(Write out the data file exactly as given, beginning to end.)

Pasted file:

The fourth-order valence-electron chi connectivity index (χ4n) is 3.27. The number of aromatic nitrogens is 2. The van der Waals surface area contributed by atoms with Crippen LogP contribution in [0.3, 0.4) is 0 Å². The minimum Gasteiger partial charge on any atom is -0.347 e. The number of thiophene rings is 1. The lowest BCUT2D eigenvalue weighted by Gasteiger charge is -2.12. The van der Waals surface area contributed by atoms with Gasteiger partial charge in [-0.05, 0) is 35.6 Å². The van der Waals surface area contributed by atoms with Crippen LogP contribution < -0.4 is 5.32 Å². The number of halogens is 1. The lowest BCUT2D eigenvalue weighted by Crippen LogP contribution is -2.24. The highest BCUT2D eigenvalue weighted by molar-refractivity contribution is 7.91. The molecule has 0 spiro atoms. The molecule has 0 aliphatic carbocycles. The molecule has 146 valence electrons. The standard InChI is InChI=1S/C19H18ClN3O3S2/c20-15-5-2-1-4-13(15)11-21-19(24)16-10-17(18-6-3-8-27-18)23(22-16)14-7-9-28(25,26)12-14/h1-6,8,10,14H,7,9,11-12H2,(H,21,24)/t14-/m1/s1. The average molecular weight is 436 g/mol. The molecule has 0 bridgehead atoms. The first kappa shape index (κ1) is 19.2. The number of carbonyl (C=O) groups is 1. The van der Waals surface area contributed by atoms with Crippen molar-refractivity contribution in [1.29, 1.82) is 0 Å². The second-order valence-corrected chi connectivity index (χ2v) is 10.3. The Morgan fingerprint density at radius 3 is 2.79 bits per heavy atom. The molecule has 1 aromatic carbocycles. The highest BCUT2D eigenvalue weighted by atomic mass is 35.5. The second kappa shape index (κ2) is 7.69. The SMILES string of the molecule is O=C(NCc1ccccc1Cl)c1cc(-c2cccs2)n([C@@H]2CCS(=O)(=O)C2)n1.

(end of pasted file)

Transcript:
The fourth-order valence-electron chi connectivity index (χ4n) is 3.27. The number of aromatic nitrogens is 2. The van der Waals surface area contributed by atoms with Crippen LogP contribution in [0.3, 0.4) is 0 Å². The minimum Gasteiger partial charge on any atom is -0.347 e. The number of thiophene rings is 1. The lowest BCUT2D eigenvalue weighted by Gasteiger charge is -2.12. The van der Waals surface area contributed by atoms with Gasteiger partial charge in [-0.05, 0) is 35.6 Å². The van der Waals surface area contributed by atoms with Crippen LogP contribution < -0.4 is 5.32 Å². The number of halogens is 1. The lowest BCUT2D eigenvalue weighted by Crippen LogP contribution is -2.24. The highest BCUT2D eigenvalue weighted by molar-refractivity contribution is 7.91. The molecule has 0 spiro atoms. The molecule has 0 aliphatic carbocycles. The molecule has 146 valence electrons. The standard InChI is InChI=1S/C19H18ClN3O3S2/c20-15-5-2-1-4-13(15)11-21-19(24)16-10-17(18-6-3-8-27-18)23(22-16)14-7-9-28(25,26)12-14/h1-6,8,10,14H,7,9,11-12H2,(H,21,24)/t14-/m1/s1. The average molecular weight is 436 g/mol. The molecule has 0 bridgehead atoms. The first kappa shape index (κ1) is 19.2. The number of carbonyl (C=O) groups is 1. The van der Waals surface area contributed by atoms with Crippen molar-refractivity contribution in [1.29, 1.82) is 0 Å². The second-order valence-corrected chi connectivity index (χ2v) is 10.3. The Morgan fingerprint density at radius 3 is 2.79 bits per heavy atom. The molecule has 1 aromatic carbocycles. The highest BCUT2D eigenvalue weighted by atomic mass is 35.5. The second kappa shape index (κ2) is 7.69. The SMILES string of the molecule is O=C(NCc1ccccc1Cl)c1cc(-c2cccs2)n([C@@H]2CCS(=O)(=O)C2)n1.